“Shortly before I took office in July 2009, it was reported that there may be significant construction problems with the expansion project,” Mayor Dan Sullivan said. “For the last two-and-a-half years, my administration has worked diligently to first determine the extent of the problem and chart a path forward.”

Difficulties with the expansion have included the August 2011 death of a bulldozer operator who drowned when his machine accidentally slid into gravel fill; the discovery in 2009 that steel sheets used to form a new dock face bent and separated during installation; and cost overruns.

The project’s now estimated to cost about $1 billion to finish, triple the original 2005 projection.

But Sullivan says some solutions to issues have been found, including:
  • The full-time assignment of a Maritime Administration representative to the project, to allow better direct oversight and communication with federal agencies.
  • Formation of a project oversight committee, consisting of officials from MARAD, the city and the port. The committee, which will meet weekly, is tasked with approving work schedules and budgets, setting benchmarks, and approving changes.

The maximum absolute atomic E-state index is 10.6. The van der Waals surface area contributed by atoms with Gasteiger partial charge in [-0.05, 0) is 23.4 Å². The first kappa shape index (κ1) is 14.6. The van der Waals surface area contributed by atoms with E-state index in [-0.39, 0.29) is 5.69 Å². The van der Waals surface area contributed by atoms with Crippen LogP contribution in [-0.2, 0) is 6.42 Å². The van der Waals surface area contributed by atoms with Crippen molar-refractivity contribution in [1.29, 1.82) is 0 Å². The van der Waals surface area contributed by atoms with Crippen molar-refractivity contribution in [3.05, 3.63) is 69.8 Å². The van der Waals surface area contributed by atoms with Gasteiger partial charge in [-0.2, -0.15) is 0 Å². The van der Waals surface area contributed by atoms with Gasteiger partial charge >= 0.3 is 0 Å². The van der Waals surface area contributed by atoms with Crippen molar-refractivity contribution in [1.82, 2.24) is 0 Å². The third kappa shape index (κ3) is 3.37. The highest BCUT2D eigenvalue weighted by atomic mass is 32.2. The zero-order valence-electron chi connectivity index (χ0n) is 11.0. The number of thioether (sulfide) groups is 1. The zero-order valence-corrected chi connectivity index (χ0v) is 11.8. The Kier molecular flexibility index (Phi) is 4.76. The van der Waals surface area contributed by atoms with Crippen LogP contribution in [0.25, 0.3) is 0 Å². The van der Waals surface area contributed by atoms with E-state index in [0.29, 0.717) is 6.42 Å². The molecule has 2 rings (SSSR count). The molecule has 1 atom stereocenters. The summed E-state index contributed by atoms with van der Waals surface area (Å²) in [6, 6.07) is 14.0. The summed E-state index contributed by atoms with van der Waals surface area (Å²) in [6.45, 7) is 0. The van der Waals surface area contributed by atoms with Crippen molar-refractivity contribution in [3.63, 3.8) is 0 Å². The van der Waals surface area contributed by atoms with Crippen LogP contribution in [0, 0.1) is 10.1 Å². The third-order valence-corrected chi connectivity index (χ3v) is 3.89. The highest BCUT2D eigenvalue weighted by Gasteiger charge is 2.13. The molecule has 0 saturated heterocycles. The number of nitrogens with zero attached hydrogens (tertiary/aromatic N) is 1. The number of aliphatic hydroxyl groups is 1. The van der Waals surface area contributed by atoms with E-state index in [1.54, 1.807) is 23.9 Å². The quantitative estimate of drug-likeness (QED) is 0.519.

• Formation of a technical committee to review project documents and make recommendations to the project oversight committee.
  • Creation of a quality control and quality assurance program to ensure the work is done correctly.
  • A review of the expansion’s design, and of the construction to date, by the Army Corp of Engineers.
“With the project back on track, the only remaining component is funding,” Sullivan said, noting that Alaska Gov. Sean Parnell included $200 million for the port in his recently proposed state budget.

“I will be working with our Legislature to provide any additional information they may need to support the governor’s proposal, and give this critical project the fiscal certainty it needs going forward,” Sullivan said.

Port Metro Vancouver Annual Volume Rises Over 3 Percent

Port Metro Vancouver, Canada’s largest seaport, handled 122.5 million tons of cargo, a 3.4 per cent increase over the 118.4 million tons moved in 2010, according to its year-end statistics report.